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FROM THIS EPISODE

This is Diana Nyad for KCRW, and this is The Score.

Let's check in with Michael Phelps, shall we? How's his life going nearly a month after winning his historic eight gold medals at the Beijing Games?

Well, he's pretty tired from his whirlwind, worldwide slate of appearances.

And he's evidently very happy to be back home in Baltimore with his cuddly bulldog Herman. He's been courted by some 50 to 100 Madison Avenue-type suitors a day and I must say I'm impressed with his -- or I should say his agent's -- strategy when it comes to maintaining the value of his accomplishment as high as possible for as long as possible.

It takes some creative engineering to keep an Olympic athlete's presence alive. Even the most iconic of Olympic stars have not captured the limelight for long, once the torch of their Games has been snuffed out at the Closing Ceremonies. As grandiose as Mark Spitz's seven gold in Munich were, Spitz pretty much disappeared from public view immediately after those Games. So why would Spitz's successor, Phelps, have any better chance of captivating the public, long term? Well, for one, there are avenues besides Madison Avenue for Phelps to walk these days. Phelps posts daily to his own Facebook page, an effort that has garnered him 1.5 million Phelps Phans. Barack Obama's page doesn't draw many more fans than that.

Sure, Phelps has been sold to the usual highest-bidder endorsement suspects. Along with Visa and AT&T, his smile will soon beam out from ten million boxes of Kellogg's Corn Flakes and Frosted Flakes. But those kinds of mainstream endorsements don't tend to bring longevity for athletes who won't be seen by a large public for another four years. Where Phelps has been smart has been in connecting with products that create a story line. For instance, he signed with the language instruction company, Rosetta Stone, before the Olympics, with the express intent of learning Mandarin himself. He used the tapes, became at least proficient in passable basic Mandarin and, not only did he give Rosetta Stone an authentic endorsement, but because of his ability to throw some charm and humor around in Mandarin, he landed a multi-million-dollar deal with Matsunichi, a consumer-electronics firm based in Hong Kong.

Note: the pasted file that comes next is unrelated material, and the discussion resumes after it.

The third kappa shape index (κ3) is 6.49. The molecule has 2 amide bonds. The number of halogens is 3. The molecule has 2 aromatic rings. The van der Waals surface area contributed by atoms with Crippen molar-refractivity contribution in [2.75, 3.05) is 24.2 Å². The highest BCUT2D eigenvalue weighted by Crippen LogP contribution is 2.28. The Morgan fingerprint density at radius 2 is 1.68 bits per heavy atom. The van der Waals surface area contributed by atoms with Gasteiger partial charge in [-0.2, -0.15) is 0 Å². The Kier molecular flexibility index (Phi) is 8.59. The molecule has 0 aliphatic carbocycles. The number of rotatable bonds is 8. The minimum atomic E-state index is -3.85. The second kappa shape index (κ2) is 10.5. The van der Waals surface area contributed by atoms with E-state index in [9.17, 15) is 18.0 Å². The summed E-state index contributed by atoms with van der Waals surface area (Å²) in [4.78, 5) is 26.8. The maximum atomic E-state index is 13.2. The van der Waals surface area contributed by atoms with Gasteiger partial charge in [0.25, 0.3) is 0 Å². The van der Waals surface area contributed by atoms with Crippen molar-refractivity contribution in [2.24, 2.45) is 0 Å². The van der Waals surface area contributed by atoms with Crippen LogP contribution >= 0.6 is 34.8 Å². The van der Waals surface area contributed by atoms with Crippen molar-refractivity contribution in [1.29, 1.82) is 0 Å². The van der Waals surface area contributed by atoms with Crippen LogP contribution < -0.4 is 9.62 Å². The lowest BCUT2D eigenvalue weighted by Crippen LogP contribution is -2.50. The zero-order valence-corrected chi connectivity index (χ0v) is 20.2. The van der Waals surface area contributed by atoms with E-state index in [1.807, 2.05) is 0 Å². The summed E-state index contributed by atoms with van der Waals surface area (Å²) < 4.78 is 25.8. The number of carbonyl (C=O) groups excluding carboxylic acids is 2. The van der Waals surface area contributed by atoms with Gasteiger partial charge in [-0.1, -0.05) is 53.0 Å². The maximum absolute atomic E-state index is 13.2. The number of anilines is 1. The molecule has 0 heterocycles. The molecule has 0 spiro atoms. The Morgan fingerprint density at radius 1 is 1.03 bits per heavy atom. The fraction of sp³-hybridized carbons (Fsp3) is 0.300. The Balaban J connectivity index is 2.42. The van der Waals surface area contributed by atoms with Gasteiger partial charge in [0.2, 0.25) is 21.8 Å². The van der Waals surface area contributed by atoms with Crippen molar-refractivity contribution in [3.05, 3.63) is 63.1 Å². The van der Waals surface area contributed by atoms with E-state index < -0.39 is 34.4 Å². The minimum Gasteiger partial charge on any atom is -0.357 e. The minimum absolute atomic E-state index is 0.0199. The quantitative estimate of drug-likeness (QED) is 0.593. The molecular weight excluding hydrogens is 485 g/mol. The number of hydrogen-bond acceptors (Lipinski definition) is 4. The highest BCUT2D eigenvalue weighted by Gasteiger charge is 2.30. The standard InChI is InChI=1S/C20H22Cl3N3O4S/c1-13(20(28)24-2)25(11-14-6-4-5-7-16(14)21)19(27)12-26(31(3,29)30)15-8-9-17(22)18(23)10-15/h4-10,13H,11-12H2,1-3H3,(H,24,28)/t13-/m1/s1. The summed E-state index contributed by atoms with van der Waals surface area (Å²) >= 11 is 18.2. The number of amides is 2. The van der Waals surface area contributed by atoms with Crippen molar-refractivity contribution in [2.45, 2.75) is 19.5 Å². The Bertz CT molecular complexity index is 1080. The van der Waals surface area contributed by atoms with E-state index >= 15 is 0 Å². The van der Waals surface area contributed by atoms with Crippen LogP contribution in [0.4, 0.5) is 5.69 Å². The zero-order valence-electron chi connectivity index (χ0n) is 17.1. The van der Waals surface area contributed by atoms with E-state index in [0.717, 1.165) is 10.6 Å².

Phelps could easily have run the risk of overexposure at this point. From Saturday Night Live to Baltimore Ravens games to David Letterman, he's been under the spotlight 24/7. But, again, both his agent's counseling and his own sincere choices have led him down the right path. To create excitement around the anticipation of Michael achieving the magic eight gold in Beijing, Speedo dangled a million dollars cash if he in fact did it. Well, he did do it...and they paid. Phelps quickly set up a non-profit foundation in his name, endowed the foundation with the million, and earmarked the money to help kids, especially inner city kids otherwise unexposed to swimming, get a chance to experience the sport. Speedo rewarded Michael's compassion by kicking in another $200 thousand.

The $5 million per year Michael Phelps was making before the Olympics has doubled now. And his agent foresees Michael pulling in $100 million in lifetime earnings. You can hearken back to the biggest names in Olympic history and discover that all that gold, all that instant glory, splashed across those bold, worldwide headlines, rarely translated into sustained notoriety, much less lifelong financial security. Jesse Owens, for all the honor he earned in Berlin, the black man who outran Hitler's Arian elite, suffered humiliation later in his life in having to stoop to stunts such as sprinting against thoroughbred race horses to make a few bucks. Jim Thorpe, despite topping some lists as the greatest athlete of the 20th century, wound up both broke and broken.

Michael Phelps is proving to be as unique an Olympian out of the water as he was in the Water Cube in Beijing.

This is Diana Nyad for KCRW, and that's The Score.

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